What is required for HIPAA Compliance?
HIPAA regulation outlines a set of national standards that all covered entities and business associates must address.
- Self-Audits – HIPAA requires covered entities and business associates to conduct annual audits of their organization to assess Administrative, Technical, and Physical gaps in compliance with HIPAA Privacy and Security standards. Under HIPAA, a Security Risk Assessment is NOT ENOUGH to be compliant–it’s only one essential audit that HIPAA-beholden entities are required to perform in order to maintain their compliance year-over-year.
- Remediation Plans – Once covered entities and business associates have identified their gaps in compliance through these self-audits, they must implement remediation plans to reverse compliance violations. These remediation plans must be fully documented and include calendar dates by which gaps will be remedied.
- Policies, Procedures, Employee Training – Covered entities and business associates must develop Policies and Procedures corresponding to HIPAA regulatory standards as outlined by the HIPAA Rules. These policies and procedures must be regularly updated to account for changes to the organization. Annual staff training on these Policies and Procedures is required, along with documented employee attestation stating that staff has read and understood each of the organization’s policies and procedures. Learn more about free HIPAA training.
- Documentation – HIPAA-beholden organizations must document ALL efforts they take to become HIPAA compliant. This documentation is critical during a HIPAA investigation with HHS OCR to pass strict HIPAA audits.
- Business Associate Management – Covered entities and business associates alike must document all vendors with whom they share PHI in any way, and execute Business Associate Agreements to ensure PHI is handled securely and mitigate liability. BAAs must be reviewed annually to account for changes to the nature of organizational relationships with vendors. BAAs must be executed before ANY PHI can be shared.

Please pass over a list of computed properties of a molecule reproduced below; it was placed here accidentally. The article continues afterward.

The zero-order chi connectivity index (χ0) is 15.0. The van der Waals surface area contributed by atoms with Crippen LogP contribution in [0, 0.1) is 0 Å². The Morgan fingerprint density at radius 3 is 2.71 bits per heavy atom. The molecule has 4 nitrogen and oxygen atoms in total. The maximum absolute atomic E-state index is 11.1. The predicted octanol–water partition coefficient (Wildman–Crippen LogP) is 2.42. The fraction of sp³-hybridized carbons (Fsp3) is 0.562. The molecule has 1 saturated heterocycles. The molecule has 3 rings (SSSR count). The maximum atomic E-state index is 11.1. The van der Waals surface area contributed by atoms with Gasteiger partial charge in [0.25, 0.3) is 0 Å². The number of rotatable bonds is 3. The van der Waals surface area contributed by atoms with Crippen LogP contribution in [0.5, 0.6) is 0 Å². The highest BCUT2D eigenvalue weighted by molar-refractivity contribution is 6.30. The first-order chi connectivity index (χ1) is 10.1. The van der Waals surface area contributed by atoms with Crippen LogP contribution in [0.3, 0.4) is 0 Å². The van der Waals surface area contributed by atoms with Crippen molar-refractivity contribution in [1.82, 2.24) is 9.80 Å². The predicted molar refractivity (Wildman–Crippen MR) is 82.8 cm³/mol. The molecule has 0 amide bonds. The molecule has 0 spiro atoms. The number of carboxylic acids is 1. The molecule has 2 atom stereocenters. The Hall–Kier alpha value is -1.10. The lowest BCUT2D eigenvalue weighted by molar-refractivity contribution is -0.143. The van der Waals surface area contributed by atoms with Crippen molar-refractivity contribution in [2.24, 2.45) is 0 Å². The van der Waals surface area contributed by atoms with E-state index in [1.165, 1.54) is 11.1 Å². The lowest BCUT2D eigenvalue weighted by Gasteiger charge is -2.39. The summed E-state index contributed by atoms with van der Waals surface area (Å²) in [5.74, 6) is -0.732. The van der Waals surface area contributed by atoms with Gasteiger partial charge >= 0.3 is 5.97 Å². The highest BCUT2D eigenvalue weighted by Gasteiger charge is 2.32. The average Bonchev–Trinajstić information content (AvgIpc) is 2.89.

- Incident Management – If a covered entity or business associate has a data breach, they must have a process to document the breach and notify patients that their data has been compromised in accordance with the HIPAA Breach Notification Rule. Specific details about the HIPAA Breach Notification Rule and explored below.
What are the Seven Elements of an Effective Compliance Program?
The HHS Office of Inspector General (OIG) created the Seven Elements of an Effective Compliance Program in order to give guidance for organizations to vet compliance solutions or create their own compliance programs.
These are the barebones, absolute minimum requirements that an effective compliance program must address. In addition to addressing the full extent of mandated HIPAA Privacy and Security standards, an effective compliance program must have the capacity to handle each of the Seven Elements.
The Seven Elements of an Effective Compliance Program are as follows:
- Implementing written policies, procedures, and standards of conduct.
- Designating a compliance officer and compliance committee.
- Conducting effective training and education.
- Developing effective lines of communication.
- Conducting internal monitoring and auditing.
- Enforcing standards through well-publicized disciplinary guidelines.
- Responding promptly to detected offenses and undertaking corrective action.